Experts from around the world gathered recently at the National Academy of Sciences in Washington, D.C., for an international summit on the science, ethics and governance of human gene-editing research. The summit was prompted by new technologies, such as CRISPR-Cas9, that make it easier and cheaper to create permanent, hereditary changes in the human genome.
Among the speakers at the conference, held Dec. 1 to 3, were UC Berkeley’s Charis Thompson, a former founding director of the Science, Technology and Society Center and chair of gender and women’s studies. Her talk was titled “Governance, Regulation and Control: of Which People, by Which People, for Which People?”
In a post published Dec. 4 on the Canadian bioethics website Impact Ethics, Thompson reviews the debate that took place at the summit — summarizing a range of positions held by those in the “yes” camp (favoring human germline genome editing under the right conditions) and “no” camp.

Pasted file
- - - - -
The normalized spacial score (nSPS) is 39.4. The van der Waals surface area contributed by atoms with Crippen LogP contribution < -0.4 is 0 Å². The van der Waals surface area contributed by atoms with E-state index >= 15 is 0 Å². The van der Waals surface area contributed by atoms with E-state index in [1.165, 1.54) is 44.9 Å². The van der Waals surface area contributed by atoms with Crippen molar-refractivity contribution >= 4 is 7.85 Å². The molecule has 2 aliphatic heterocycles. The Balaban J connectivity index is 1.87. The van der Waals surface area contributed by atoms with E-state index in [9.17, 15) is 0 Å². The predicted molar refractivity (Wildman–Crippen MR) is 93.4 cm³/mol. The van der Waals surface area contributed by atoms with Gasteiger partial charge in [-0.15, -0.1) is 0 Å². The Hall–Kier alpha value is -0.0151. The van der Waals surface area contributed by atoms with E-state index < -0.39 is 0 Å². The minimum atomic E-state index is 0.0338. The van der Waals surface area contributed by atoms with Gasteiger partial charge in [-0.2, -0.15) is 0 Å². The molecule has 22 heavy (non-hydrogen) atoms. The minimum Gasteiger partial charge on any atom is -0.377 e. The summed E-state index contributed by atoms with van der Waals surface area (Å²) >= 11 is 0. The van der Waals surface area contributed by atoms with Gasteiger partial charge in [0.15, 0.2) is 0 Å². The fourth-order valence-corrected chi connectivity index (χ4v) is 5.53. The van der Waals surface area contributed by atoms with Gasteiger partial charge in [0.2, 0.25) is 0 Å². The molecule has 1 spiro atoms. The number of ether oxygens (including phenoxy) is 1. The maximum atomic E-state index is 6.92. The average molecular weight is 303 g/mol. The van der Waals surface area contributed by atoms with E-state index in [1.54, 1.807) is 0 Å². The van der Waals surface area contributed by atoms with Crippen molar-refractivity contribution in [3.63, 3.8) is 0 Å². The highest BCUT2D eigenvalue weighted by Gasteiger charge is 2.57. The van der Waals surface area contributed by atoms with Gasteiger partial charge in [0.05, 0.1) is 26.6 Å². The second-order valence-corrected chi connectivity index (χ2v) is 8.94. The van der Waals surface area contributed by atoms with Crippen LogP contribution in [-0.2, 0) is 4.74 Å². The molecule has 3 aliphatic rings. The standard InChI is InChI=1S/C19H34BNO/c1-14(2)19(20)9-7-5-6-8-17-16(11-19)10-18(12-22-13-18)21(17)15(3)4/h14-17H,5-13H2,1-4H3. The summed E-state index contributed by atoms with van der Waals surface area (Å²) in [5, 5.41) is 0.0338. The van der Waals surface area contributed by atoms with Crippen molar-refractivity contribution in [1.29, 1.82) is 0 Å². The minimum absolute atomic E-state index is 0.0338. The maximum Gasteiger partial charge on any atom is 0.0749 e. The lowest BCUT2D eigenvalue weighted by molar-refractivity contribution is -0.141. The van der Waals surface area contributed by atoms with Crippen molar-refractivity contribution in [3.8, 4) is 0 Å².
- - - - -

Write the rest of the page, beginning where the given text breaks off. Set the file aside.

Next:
“The most pressing task of the summit was to consider whether human germline genome editing should be allowed,” she writes. Edits to small segments of DNA in germ cells (eggs, sperm, stem cells or some very early embryos) might cure severe diseases in the resulting individual, but “would be carried into all the cells of a resulting child, and then passed on to future generations through sexual reproduction…. Somatic human gene editing, on the other hand, treats an already existing patient for the disease symptoms she has, raising far fewer concerns.”
Read Charis Thompson’s post, “The human germline genome editing debate,” on Impact Ethics.